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Jonah 4

Sunday Morning Bible Study

April 13, 2014


Do people see Jesus? Is the gospel preached? Does it speak to the broken hearted? Does it build up the church? Milk – Meat – Manna Preach for a decision Is the church loved? Regular:  2900 words    Communion: 2500 words

There will be that interesting phenomena known as a “Blood moon” (total lunar eclipse) on Monday night.  It starts at 11pm, but the moon will actually turn blood red around midnight and it will stay that way for over an hour.  Tuesday also coincidentally happens to be the Passover.  If you want more about the significance of this and the connection with the end times, check out our study from Joel 2:28-32 (January 26).

Thursday Night:  Movie Night – Video:  The Passion of the Christ

Jonah’s ministry began around the year 786 BC

Jonah was a prophet to the northern kingdom of Israel, and the message of his early ministry was “conquer”, to encourage King Jeroboam II to enlarge the kingdom of Israel. (2Ki. 14:25)

(2 Kings 14:25 NKJV) He restored the territory of Israel from the entrance of Hamath to the Sea of the Arabah, according to the word of the Lord God of Israel, which He had spoken through His servant Jonah the son of Amittai, the prophet who was from Gath Hepher.

The events in our book won’t take place until 759 BC.

When Jonah was charged by God to go and preach to the city of Nineveh, he ran the opposite way toward Tarshish.

When a storm threatened his boat, the sailors tossed him overboard when he told them that it was his fault for running from God. Jonah found himself in the belly of a huge fish.

When Jonah finally repented and called out to God for help, the fish deposited Jonah on the shore.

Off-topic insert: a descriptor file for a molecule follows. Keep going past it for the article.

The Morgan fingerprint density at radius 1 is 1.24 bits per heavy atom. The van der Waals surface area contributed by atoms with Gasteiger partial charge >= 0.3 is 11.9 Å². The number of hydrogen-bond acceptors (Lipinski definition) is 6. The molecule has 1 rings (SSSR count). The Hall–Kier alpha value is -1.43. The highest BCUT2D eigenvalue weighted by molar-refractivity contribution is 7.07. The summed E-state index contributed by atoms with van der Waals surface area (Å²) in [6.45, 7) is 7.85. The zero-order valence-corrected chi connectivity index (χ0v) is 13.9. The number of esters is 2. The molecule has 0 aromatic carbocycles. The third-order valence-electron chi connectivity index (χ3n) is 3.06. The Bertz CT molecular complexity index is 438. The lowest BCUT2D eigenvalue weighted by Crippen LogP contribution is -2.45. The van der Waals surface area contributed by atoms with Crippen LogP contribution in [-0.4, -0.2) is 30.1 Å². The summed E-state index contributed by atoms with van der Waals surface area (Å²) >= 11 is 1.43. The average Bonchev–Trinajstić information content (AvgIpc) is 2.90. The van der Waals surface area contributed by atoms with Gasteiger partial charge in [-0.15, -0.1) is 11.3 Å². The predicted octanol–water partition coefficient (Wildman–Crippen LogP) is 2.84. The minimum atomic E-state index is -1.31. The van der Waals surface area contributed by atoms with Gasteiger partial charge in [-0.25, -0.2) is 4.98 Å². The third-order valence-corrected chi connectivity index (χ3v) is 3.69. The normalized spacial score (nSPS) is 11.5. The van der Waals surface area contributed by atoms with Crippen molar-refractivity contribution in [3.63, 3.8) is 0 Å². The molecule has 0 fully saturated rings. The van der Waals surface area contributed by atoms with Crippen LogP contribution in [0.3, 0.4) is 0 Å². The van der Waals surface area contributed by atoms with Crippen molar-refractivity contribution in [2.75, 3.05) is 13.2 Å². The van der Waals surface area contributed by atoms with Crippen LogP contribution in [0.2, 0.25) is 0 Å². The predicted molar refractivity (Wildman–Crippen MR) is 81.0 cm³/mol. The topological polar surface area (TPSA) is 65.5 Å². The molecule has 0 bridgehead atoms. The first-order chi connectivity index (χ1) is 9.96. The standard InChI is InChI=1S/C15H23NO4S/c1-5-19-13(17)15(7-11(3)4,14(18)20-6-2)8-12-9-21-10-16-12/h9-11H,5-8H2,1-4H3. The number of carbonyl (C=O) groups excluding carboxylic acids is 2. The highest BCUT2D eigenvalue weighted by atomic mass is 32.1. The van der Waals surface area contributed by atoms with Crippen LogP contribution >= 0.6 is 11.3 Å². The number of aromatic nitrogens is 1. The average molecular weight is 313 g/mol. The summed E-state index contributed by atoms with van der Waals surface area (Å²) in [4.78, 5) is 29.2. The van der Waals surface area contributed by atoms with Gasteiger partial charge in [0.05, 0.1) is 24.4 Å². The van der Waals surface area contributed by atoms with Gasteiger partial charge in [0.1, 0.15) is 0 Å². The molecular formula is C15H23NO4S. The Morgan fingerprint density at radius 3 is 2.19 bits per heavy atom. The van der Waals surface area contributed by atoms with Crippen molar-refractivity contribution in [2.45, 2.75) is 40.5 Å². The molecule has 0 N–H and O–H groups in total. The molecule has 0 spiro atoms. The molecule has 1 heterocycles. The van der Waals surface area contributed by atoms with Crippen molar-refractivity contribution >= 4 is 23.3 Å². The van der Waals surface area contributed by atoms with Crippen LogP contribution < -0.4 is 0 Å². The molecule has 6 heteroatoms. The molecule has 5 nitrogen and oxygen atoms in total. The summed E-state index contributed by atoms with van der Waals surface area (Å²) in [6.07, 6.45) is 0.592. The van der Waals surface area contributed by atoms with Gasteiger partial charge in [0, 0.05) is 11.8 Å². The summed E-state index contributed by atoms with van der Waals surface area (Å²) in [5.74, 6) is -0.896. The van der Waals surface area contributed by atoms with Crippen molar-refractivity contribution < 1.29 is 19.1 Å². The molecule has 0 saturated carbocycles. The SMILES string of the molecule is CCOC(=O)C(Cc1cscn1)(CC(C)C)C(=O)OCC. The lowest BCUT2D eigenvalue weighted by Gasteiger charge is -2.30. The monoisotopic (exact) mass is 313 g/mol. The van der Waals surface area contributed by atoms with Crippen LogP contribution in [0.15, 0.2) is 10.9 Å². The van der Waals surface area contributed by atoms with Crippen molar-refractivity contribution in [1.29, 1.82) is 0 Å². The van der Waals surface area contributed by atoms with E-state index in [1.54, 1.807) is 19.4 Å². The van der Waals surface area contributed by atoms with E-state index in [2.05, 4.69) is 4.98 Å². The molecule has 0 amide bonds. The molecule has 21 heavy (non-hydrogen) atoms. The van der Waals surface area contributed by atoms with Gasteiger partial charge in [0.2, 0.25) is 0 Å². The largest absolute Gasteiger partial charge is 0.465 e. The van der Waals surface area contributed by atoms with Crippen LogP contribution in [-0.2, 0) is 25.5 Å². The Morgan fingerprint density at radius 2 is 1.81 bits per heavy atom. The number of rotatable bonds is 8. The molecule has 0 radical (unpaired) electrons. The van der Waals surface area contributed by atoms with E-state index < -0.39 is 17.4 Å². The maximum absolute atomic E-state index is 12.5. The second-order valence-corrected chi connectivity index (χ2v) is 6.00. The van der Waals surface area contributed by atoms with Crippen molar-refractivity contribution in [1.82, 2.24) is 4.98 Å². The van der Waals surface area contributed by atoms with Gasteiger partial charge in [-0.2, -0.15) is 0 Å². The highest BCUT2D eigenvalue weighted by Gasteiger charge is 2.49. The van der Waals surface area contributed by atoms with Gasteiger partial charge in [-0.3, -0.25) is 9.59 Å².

Once again God asked Jonah again to go to Nineveh, and this time he went.

Jonah’s message was simple – “In forty days comes judgment”.

Yet that was all the city needed to hear.  The people responded to the message, they turned from their sins, and God did not destroy Nineveh.
You might think this was the end of the story, but it wasn’t

4:1-11 Anger and Mercy

:1 But it displeased Jonah exceedingly, and he became angry.

:1 displeasedyara– to tremble, quiver

:1 he became angrycharah – to be hot, furious, burn, become angry, be kindled

:2 So he prayed to the Lord, and said, “Ah, Lord, was not this what I said when I was still in my country? Therefore I fled previously to Tarshish; for I know that You are a gracious and merciful God, slow to anger and abundant in lovingkindness, One who relents from doing harm.

:2 You are a gracious and merciful God

It is well known among the Jews that this is what God is.

This is exactly what God had told Moses about Himself (Ex. 34:5-7)
(Exodus 34:5–7 NKJV) —5 Now the Lord descended in the cloud and stood with him there, and proclaimed the name of the Lord. 6 And the Lord passed before him and proclaimed, “The Lord, the Lord God, merciful and gracious, longsuffering, and abounding in goodness and truth, 7 keeping mercy for thousands, forgiving iniquity and transgression and sin, by no means clearing the guilty, visiting the iniquity of the fathers upon the children and the children’s children to the third and the fourth generation.”

:2 Therefore I fled previously to Tarshish

Jonah knew all along that God was gracious and merciful.

He knew this when God first asked him to go to Nineveh.
He was angry with God when he fled the first time, and he’s angry with God now.

Perhaps Jonah hated the Assyrians so much he didn’t want them to be forgiven by God.

Perhaps it was more of a political motivation.

Maybe he didn’t want the Assyrians to prosper because he was aware of the prophecies that they might one day bring judgment on Israel.

No matter how it worked, Jonah’s disobedience in fleeing to Tarshish goes back to his anger.

He was angry way back in his own country when God wanted him to go to Nineveh to preach.
Because of his anger, he disobeyed.  He ran.


Sin’s triggers

It seems that sometimes there are clear “triggers” to our sin. 
These are things push us into acting out our sin.
Sometimes fear is my trigger.  I’m afraid that something isn’t going to work out the way I want it to, and so I act out as a way of relieving that anxiety.
Sometimes it’s a sense of shame.